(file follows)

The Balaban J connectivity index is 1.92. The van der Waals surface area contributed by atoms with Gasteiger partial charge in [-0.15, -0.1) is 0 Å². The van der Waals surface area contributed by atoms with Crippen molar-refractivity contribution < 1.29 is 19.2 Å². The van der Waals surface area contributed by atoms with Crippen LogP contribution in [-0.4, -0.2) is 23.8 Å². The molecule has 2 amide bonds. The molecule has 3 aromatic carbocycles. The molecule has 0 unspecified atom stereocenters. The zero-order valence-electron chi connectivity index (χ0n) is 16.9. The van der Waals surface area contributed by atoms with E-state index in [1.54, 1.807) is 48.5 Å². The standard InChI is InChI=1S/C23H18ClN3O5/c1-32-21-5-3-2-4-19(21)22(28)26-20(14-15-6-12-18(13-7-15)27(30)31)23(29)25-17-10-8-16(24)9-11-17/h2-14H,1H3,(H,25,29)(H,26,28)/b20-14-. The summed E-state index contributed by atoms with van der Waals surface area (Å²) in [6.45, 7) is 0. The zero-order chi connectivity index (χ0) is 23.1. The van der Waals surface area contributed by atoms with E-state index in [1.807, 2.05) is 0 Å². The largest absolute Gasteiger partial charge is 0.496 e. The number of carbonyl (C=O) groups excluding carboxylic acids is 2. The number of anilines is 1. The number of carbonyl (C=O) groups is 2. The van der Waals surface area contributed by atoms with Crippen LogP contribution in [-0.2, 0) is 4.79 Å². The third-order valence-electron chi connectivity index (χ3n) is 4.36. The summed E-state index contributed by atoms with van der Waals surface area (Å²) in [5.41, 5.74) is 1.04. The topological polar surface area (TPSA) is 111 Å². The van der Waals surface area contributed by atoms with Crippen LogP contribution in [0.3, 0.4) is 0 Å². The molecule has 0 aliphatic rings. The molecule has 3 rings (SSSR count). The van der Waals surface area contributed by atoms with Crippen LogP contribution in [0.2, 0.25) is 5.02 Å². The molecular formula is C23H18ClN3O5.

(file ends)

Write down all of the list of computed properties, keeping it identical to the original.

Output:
The Balaban J connectivity index is 1.92. The van der Waals surface area contributed by atoms with Gasteiger partial charge in [-0.15, -0.1) is 0 Å². The van der Waals surface area contributed by atoms with Crippen molar-refractivity contribution < 1.29 is 19.2 Å². The van der Waals surface area contributed by atoms with Crippen LogP contribution in [-0.4, -0.2) is 23.8 Å². The molecule has 2 amide bonds. The molecule has 3 aromatic carbocycles. The molecule has 0 unspecified atom stereocenters. The zero-order valence-electron chi connectivity index (χ0n) is 16.9. The van der Waals surface area contributed by atoms with E-state index in [1.54, 1.807) is 48.5 Å². The standard InChI is InChI=1S/C23H18ClN3O5/c1-32-21-5-3-2-4-19(21)22(28)26-20(14-15-6-12-18(13-7-15)27(30)31)23(29)25-17-10-8-16(24)9-11-17/h2-14H,1H3,(H,25,29)(H,26,28)/b20-14-. The summed E-state index contributed by atoms with van der Waals surface area (Å²) in [6.45, 7) is 0. The zero-order chi connectivity index (χ0) is 23.1. The van der Waals surface area contributed by atoms with E-state index in [1.807, 2.05) is 0 Å². The largest absolute Gasteiger partial charge is 0.496 e. The number of carbonyl (C=O) groups excluding carboxylic acids is 2. The number of anilines is 1. The number of carbonyl (C=O) groups is 2. The van der Waals surface area contributed by atoms with Crippen LogP contribution in [-0.2, 0) is 4.79 Å². The third-order valence-electron chi connectivity index (χ3n) is 4.36. The summed E-state index contributed by atoms with van der Waals surface area (Å²) in [5.41, 5.74) is 1.04. The topological polar surface area (TPSA) is 111 Å². The van der Waals surface area contributed by atoms with Crippen LogP contribution in [0.3, 0.4) is 0 Å². The molecule has 0 aliphatic rings. The molecule has 3 rings (SSSR count). The van der Waals surface area contributed by atoms with Crippen LogP contribution in [0.2, 0.25) is 5.02 Å². The molecular formula is C23H18ClN3O5.